A day later, Islamic State media channels released a video purporting to show Murdalov and Israilov before the attack.
"We are in Moscow on the orders of our emir, our caliph, Omar al-Baghdadi, who ordered us to do everything in our power," one of the men said in the video, referring to the leader of Islamic State.
"We are calling this a revenge operation, revenge because you are killing our brothers, because you are killing our brothers and sisters every day in Iraq and Syria."
People pledging allegiance to Islamic State have staged violent attacks in Russia's mainly Muslim north Caucasus region, but the Balashikha attack was the first time Islamic State sympathisers had mounted an attack so close to Moscow.
Relatives of Murdalov and Israilov said neither man had exhibited signs of radicalisation. They said they could not understand what could have changed in them to make them carry out the attack.
Murdalov and Israilov worked together at a small manufacturing company in Valerik producing windows and doors, according to relatives. The business is owned by Murdalov's family.
The relatives said that Israilov's parents divorced when he was a baby. He was raised by his father and his father's second wife, whom he believed to be his biological mother. He only found out she was his step-mother when his biological mother visited him, unannounced, at his school, when he was a teenager.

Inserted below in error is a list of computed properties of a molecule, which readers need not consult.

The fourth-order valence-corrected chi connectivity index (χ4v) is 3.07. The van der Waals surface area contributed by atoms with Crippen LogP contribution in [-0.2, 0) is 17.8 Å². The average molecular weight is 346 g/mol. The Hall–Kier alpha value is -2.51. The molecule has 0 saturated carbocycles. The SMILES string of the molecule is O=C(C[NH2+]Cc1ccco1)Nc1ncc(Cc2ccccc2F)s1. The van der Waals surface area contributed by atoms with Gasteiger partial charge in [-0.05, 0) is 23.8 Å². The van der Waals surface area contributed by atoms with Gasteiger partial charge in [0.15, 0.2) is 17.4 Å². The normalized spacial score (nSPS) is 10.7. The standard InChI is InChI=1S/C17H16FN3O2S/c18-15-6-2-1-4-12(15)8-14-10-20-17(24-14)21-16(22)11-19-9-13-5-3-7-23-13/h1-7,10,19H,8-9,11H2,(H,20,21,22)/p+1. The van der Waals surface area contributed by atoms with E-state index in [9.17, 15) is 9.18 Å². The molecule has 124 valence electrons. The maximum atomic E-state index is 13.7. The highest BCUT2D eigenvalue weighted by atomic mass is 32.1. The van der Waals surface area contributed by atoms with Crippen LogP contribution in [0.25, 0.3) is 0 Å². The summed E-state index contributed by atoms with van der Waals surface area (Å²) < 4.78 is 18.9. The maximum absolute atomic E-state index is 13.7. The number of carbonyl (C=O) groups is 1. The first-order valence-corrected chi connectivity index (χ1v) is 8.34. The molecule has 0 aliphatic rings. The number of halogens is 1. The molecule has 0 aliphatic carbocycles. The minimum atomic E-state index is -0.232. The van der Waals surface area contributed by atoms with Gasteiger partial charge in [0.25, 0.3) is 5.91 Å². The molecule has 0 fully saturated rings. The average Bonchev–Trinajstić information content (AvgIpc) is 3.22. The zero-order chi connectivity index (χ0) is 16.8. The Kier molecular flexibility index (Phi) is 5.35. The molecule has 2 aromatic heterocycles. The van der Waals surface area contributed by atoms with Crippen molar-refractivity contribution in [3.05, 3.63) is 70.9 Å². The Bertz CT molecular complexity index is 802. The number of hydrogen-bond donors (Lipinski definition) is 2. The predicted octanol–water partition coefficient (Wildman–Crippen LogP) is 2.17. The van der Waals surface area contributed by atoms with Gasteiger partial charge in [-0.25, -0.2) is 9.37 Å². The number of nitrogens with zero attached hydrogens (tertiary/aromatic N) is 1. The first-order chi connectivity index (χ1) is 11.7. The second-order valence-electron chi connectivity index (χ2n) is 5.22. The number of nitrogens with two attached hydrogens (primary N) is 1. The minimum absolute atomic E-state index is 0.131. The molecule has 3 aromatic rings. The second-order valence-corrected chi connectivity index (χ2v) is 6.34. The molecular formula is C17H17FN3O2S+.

Israilov had been in his second year at a teacher training college in Grozny, the Chechen capital, where he studied physics and information technology.
He was expelled from the college due to poor academic performance on Feb. 24 this year, according to a document seen by Reuters.
A college official said she did not know what happened to him. "He used to have good marks but later he got worse," she said.
Israilov's aunt, who did not want to be identified, said the police visited the family and told them he died in the attack.
"We didn't want to believe it because a person who was supposed to be in Izberbash turned out to be in Moscow and, furthermore, in such circumstances."
Decker, the Brandenburg interior ministry spokesman, said the state was aware of about 80 suspected Islamist extremists in its jurisdiction, including several dozen with previous combat experience. Most were from the North Caucasus, which includes Chechnya.
Those Islamists melt into the growing number of Russian citizens - many of them Chechens - who enter Germany seeking asylum. Applications recorded in Brandenburg from Russians in the first six months of this year stand at 1,764, already exceeding the number for the whole of 2015.
Security officials said many people who pose a potential security threat enter Germany via Poland, a border that has only very limited immigration controls because the two countries are part of the European Union's free movement zone.
Anja Ducklauss-Nitschke, deputy chief of Germany’s federal police union, said it was practically impossible to even determine if the Murdalov family was in Germany given the lack of controls at the German-Polish border.
“Without fingerprints and other personal data, it’s practically not even researchable,” she said. “That’s what’s so horrifying.”
(Additional reporting by Andrea Shalal in BERLIN; Writing by Maria Tsvetkova; editing by Janet McBride)